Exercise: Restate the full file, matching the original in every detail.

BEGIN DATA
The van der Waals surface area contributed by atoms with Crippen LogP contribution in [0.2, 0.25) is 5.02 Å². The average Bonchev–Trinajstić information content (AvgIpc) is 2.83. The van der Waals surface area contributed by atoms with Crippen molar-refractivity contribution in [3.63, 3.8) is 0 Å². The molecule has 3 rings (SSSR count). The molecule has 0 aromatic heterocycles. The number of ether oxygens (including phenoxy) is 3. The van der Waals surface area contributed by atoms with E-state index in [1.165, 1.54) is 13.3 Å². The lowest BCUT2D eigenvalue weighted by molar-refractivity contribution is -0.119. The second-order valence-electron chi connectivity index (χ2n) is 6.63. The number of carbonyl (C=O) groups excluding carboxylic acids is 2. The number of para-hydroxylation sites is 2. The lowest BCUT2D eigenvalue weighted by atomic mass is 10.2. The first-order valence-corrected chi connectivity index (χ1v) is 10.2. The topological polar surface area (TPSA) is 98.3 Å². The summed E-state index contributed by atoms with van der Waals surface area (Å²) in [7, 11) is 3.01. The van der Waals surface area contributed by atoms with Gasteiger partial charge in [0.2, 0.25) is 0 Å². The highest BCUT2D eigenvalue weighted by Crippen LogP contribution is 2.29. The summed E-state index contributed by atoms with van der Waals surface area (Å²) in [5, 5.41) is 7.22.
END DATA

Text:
The van der Waals surface area contributed by atoms with Crippen LogP contribution in [0.2, 0.25) is 5.02 Å². The average Bonchev–Trinajstić information content (AvgIpc) is 2.83. The van der Waals surface area contributed by atoms with Crippen molar-refractivity contribution in [3.63, 3.8) is 0 Å². The molecule has 3 rings (SSSR count). The molecule has 0 aromatic heterocycles. The number of ether oxygens (including phenoxy) is 3. The van der Waals surface area contributed by atoms with E-state index in [1.165, 1.54) is 13.3 Å². The lowest BCUT2D eigenvalue weighted by molar-refractivity contribution is -0.119. The second-order valence-electron chi connectivity index (χ2n) is 6.63. The number of carbonyl (C=O) groups excluding carboxylic acids is 2. The number of para-hydroxylation sites is 2. The lowest BCUT2D eigenvalue weighted by atomic mass is 10.2. The first-order valence-corrected chi connectivity index (χ1v) is 10.2. The topological polar surface area (TPSA) is 98.3 Å². The summed E-state index contributed by atoms with van der Waals surface area (Å²) in [7, 11) is 3.01. The van der Waals surface area contributed by atoms with Gasteiger partial charge in [0.2, 0.25) is 0 Å². The highest BCUT2D eigenvalue weighted by Crippen LogP contribution is 2.29. The summed E-state index contributed by atoms with van der Waals surface area (Å²) in [5, 5.41) is 7.22.